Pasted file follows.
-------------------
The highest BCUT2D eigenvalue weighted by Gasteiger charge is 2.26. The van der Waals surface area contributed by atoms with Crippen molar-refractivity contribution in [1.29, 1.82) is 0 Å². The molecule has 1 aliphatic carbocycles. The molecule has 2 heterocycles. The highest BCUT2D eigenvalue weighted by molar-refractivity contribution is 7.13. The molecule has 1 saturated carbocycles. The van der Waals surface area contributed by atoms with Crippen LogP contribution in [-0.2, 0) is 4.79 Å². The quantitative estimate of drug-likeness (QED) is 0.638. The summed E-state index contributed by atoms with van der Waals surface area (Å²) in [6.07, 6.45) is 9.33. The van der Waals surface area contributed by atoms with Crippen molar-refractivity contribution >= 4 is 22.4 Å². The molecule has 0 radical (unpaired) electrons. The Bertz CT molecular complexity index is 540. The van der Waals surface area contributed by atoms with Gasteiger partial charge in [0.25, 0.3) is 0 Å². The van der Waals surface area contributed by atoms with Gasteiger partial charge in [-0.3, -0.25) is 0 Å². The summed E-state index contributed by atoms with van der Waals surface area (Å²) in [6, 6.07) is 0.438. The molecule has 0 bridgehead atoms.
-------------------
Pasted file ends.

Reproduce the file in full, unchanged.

The highest BCUT2D eigenvalue weighted by Gasteiger charge is 2.26. The van der Waals surface area contributed by atoms with Crippen molar-refractivity contribution in [1.29, 1.82) is 0 Å². The molecule has 1 aliphatic carbocycles. The molecule has 2 heterocycles. The highest BCUT2D eigenvalue weighted by molar-refractivity contribution is 7.13. The molecule has 1 saturated carbocycles. The van der Waals surface area contributed by atoms with Crippen LogP contribution in [-0.2, 0) is 4.79 Å². The quantitative estimate of drug-likeness (QED) is 0.638. The summed E-state index contributed by atoms with van der Waals surface area (Å²) in [6.07, 6.45) is 9.33. The van der Waals surface area contributed by atoms with Crippen molar-refractivity contribution >= 4 is 22.4 Å². The molecule has 0 radical (unpaired) electrons. The Bertz CT molecular complexity index is 540. The van der Waals surface area contributed by atoms with Gasteiger partial charge in [0.25, 0.3) is 0 Å². The van der Waals surface area contributed by atoms with Gasteiger partial charge in [-0.3, -0.25) is 0 Å². The summed E-state index contributed by atoms with van der Waals surface area (Å²) in [6, 6.07) is 0.438. The molecule has 0 bridgehead atoms.